The Tech of Knee-Deep in Tech, 2022s edition - part 2
In part 1 of this blog series I outlined the gear we use to record the podcast. This part will focus on the techniques and settings we use to recording an episode.
We share a OneNote file with ideas and information for every episode. We kind of screwed up the episode numbering early on. While we’re technically on episode 171 at the time of this writing, we have recorded several more specials and weirdly numbered episodes. This goes to show that not all ideas are good ideas in the long run and that starting a podcast isn’t easy… Late 2020 we decided to up the episode length to 45-ish minutes. Some of the episodes run longer, some run shorter. It always surprises me how difficult it is to judge time while recording.
Some things we’ve had to learn the hard way. Sound treatment matters – more or less depending on the type of microphone used. Proper microphone technique matters even more – especially on condenser microphones. It is easy to breathe loudly, and that means more work for me in post-production. The same goes for distance to the microphone. Changing the distance will immediately affect the loudness of the signal – again leading to more work for me in post-production. Clicking the mouse or typing at they keyboard isn’t something you notice while recording, but trust me – the microphone does.
Switching to the GoXLR have helped tremendously. There are several reasons for this, but chief among them is the built-in noise gate. This essentially cuts the signal to zero when I’m not speaking. The trick is to set the gate threshold correctly, but fiddling with it a bit solved that as well. The built-in compressor does wonders for any unevenness in sound volume. A compressor is what keeps your ears attached whenever a radio host screams into the microphone - the signal intensity is instantly reduced to a specified level, something that leads to a much more even listening experience (and makes it an order of magnitude simpler to post process!)
The GoXLR is a marvel of settings, all wrapped into a piece of software that leaves something to be desired from a usability standpoint. Case in point: do NOT forget to save your settings to a profile, lest they get reset every time you reboot your machine. Ask me how I know.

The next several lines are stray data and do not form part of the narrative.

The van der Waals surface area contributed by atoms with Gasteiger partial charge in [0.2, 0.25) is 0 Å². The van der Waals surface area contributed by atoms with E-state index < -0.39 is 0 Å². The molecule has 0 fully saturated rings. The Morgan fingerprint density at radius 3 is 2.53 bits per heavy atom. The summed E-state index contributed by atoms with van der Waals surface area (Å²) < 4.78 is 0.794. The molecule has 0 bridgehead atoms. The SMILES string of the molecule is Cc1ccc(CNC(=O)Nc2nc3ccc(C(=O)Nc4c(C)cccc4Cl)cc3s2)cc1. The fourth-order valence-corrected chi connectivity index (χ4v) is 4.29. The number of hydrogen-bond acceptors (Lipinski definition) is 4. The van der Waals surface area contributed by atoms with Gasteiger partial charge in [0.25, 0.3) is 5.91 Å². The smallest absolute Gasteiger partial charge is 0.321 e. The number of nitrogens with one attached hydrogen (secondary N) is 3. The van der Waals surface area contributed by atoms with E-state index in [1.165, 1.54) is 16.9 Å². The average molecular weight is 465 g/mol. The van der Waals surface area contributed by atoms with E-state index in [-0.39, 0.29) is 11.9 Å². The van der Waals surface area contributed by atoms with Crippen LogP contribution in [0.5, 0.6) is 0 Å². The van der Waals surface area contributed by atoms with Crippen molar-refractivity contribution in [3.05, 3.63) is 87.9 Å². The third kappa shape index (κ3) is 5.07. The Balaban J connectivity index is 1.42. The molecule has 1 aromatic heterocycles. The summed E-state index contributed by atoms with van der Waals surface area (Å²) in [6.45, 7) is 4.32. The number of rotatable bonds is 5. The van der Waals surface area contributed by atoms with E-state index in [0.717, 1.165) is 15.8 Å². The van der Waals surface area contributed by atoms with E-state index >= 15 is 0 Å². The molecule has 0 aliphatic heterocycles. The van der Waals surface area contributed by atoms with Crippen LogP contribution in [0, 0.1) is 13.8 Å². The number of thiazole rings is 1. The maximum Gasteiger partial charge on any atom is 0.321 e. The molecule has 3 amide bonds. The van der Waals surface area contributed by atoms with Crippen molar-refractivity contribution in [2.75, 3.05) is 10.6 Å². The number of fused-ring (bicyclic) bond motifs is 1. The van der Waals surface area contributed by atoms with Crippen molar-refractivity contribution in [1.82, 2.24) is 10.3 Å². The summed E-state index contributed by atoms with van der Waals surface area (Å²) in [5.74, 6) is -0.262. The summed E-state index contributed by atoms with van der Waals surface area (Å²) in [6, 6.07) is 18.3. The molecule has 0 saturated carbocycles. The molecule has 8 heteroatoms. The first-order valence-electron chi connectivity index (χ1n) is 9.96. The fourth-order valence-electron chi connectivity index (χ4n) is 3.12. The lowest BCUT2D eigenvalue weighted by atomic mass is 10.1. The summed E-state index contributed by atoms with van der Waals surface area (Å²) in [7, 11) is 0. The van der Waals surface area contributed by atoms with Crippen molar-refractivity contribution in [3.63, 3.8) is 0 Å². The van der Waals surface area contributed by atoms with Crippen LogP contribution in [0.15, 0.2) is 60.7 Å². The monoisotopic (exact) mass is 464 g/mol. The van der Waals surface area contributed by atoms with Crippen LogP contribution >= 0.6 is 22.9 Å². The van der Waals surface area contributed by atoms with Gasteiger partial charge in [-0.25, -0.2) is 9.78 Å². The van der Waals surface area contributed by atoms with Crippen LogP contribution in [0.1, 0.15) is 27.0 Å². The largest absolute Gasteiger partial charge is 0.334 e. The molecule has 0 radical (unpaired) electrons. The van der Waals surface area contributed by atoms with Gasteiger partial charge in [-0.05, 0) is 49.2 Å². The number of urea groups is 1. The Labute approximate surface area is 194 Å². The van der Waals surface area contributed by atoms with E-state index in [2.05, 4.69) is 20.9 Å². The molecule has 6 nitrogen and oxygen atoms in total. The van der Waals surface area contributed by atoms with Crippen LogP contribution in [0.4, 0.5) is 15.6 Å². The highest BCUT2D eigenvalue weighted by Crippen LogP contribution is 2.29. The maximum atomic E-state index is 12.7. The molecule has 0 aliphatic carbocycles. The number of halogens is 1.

There are a couple of components to set.
We all use dynamic microphones, so the mic setup is fairly straight forward.
Setting the gate can be a bit fiddly - start at zero and pull it up until the ambient noise gets quiet. This might need changing depending on the recording space, but be careful with setting this too far from zero as the gate might not open quickly enough when you start speaking, leading to clipping. Not fun.
Setting the equalizer was not much fun. I’m not an audio engineer by any stretch, and I’ve read a ton of conflicting opinions on the matter. These are the settings I settled on, and they seem to work well for our voices. We might tweak the settings for Heini ever so slightly in the future, as the female voice carries a somewhat different frequency curve than the male voice.
The trick with the compressor is not to overdo it - a threshold somewhere around -16 to -20dB seem to be the sweet spot, and the ratio of 4:1 still leaves a good dynamic sound. If you have a screamer for a host, you can up that to 8:1 (or higher), but it will consequently flatten the dynamic range substantially - something you may or may not want. Do keep in mind that the compression need to be compensated for with some make-up gain in order to keep the signal at a reasonable level.